Performing modeling of non-HAP VOC emissions at specified thresholds to ensure protection of public health.

EPA's site-specific rule for the Merck Stonewall Plant changes requirements for certain provisions under the Clean Air Act and certain air emission standards under the Resource Conservation and Recovery Act. These regulatory changes will result in superior environmental performance and, at the same time, provide Merck with greater operational flexibility. Under the permit, Merck will be subject to a site-wide emission cap for certain air pollutants. As long as Merck's emissions do not exceed the cap, changes at the facility that result in an emissions increase will no longer need prior approval. Merck also will be subject to new regulations for the control of air pollutants, but for certain regulations it will have the option to reduce the site-wide emissions caps instead of implementing the control technology prescribed by the regulations.

Construction is underway for Merck's two new natural gas-fired boilers. The new boilers are scheduled to be operational by the end of the year. Once Merck switches from burning coal to natural gas, sulfur dioxide and nitrogen oxide emissions will be reduced by 60% and hazardous air pollutant emission will be reduced by 65%.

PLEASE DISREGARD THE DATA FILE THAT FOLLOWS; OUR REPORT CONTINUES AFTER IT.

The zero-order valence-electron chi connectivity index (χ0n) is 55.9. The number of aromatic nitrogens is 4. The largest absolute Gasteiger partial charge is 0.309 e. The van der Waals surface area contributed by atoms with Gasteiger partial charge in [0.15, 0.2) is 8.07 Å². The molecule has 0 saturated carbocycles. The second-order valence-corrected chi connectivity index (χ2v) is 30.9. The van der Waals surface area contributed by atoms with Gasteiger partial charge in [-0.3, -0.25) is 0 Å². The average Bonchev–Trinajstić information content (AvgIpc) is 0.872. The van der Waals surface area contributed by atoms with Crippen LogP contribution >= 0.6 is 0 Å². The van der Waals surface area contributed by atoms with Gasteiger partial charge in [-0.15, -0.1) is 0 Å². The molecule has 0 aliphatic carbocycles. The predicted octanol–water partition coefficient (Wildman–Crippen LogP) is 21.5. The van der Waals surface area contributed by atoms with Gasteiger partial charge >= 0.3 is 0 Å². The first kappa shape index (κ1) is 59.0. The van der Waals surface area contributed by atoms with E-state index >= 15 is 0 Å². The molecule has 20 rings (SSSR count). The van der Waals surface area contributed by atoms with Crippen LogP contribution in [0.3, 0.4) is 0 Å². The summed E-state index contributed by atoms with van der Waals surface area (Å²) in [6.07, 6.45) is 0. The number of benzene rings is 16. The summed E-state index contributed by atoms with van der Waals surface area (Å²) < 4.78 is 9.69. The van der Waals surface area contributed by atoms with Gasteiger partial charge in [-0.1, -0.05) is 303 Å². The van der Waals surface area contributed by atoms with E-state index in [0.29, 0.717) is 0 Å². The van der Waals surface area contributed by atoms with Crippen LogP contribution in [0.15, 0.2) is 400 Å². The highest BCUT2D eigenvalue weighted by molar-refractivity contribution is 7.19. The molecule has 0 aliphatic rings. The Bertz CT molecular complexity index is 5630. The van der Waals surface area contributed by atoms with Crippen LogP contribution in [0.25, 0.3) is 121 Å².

The Merck XL stakeholder team consists of representatives from EPA, VADEQ, the communities of Elkton and Rockingham County, Virginia, the U.S. Department of Interior/National Park Service, and Merck, along with input from regional environmental organizations. Throughout development of the Merck XL project numerous opportunities for public involvement:
Several newsletters to local residents, employees, the press, and government officials;
A briefing for national environmental and public interest groups;
Briefings for Merck's Community Advisory Panel and employees;
A public meeting, which was attended by about 30 community members;
A 45-day public comment period for EPA's proposed site-specific rulemaking and Final Project Agreement, and a 120-day comment period for VADEQ's proposed variance and permit; and
Public hearings held by both EPA and VADEQ on the respective federal/state proposed regulatory actions.

Can a cap on site-wide criteria air pollutants provide better overall air quality than before while offering more operational flexibility than the current permitting system?
How does a site-wide emissions cap allow more flexible day-to-day operations for a pharmaceutical manufacturer (batch-processor)?
Can a site-wide cap (established at a level significantly lower than recent actual emissions) create better incentives to minimize emissions than the current air permitting system? What innovative measures can a company implement to minimize emissions, when given such an incentive?
Can a tiered system of monitoring, record keeping and reporting, such that requirements become more stringent as actual emissions approach the cap, ensure compliance and create additional incentives to minimize emissions?

Regional: Robin Moran, Region 3 215-566-2064
EPA HQ: Nancy Birnbaum, 202-260-2601
Company: Tedd Jett 540-298-4869
VADEQ: John Daniel 804-698-4311

More information about Project XL is available on the Internet at https://www.epa.gov/ProjectXL, via Project XL's fax-on-demand line at 202-260-8590, or via Project XL's Information Line at 703-934-3239.